Wednesday, October 01, 2014


Online Student Life

Most campus-based colleges have some form of a “student activities” or “student life” office.  That office runs a slate of programs for students, ranging from co-curricular to extracurricular to just-for-fun.  (Rule of thumb: the office that runs “Spring Fling” is Student Life.)  The idea is to help students blow off steam, connect with each other, connect with the college, and engage more with the world.  It’s an ambitious agenda, often run on a shoestring, and I salute the people who do it well.

Astute readers will notice the phrase “campus-based” in the above paragraph.  

Has anyone seen a college do a good job of providing some sort of student life for online students?

Not yet, and it's frustrating. And I say that as someone who's getting her Master's degree online. I'm somewhat regularly barraged with information about how to get involved - GSAs, meetings for grad students, social events, and the like, which would be lovely to attend did I not live in another state 500 miles away. (Many of my classmates live much further away from that - the east coast...Thailand...) I wish there were a way to get myself off that list; I don't even read those e-mails.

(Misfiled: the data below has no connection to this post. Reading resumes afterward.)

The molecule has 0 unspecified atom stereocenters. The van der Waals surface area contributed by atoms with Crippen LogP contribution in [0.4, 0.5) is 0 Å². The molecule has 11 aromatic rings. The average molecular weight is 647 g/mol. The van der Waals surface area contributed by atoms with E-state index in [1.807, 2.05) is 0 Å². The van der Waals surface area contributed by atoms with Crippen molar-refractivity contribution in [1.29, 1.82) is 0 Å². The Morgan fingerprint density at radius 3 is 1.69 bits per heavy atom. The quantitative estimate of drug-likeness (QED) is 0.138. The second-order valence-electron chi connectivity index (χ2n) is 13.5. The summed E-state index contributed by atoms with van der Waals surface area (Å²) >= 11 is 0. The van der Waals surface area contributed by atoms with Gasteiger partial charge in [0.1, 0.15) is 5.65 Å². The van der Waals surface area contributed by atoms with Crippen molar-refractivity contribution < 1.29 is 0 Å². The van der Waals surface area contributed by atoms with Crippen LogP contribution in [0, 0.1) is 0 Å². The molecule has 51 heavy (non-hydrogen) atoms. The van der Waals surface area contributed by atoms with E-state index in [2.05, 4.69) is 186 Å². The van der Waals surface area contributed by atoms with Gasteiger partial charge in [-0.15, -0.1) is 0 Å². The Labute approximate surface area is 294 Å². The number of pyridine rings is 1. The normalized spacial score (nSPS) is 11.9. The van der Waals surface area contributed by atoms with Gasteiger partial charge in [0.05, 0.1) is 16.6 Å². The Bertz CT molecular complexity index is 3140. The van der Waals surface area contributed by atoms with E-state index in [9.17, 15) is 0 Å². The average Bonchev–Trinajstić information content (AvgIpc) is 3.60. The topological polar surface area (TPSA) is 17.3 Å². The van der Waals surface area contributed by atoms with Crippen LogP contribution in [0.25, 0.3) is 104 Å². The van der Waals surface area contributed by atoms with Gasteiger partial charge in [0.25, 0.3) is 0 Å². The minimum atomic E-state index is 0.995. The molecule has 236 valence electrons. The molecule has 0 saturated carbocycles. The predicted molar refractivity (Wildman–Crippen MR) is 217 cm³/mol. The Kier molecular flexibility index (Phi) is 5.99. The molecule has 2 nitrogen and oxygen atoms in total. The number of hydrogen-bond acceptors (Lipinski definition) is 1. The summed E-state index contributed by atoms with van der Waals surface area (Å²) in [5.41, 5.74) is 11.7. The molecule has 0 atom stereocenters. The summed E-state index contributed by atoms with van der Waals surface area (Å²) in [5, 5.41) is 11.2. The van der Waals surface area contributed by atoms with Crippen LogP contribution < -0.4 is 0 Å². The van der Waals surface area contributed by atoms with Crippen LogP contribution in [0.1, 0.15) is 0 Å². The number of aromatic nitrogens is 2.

As one who had taken a number of online courses, I have to say no to any "student life" for online students. It's unfortunate, I feel it would go a long way to helping students feel more connected.
As one who has taken a number of online courses, I have to say no to any "student life" for online students. It's unfortunate, I feel it would go a long way to helping students feel more connected.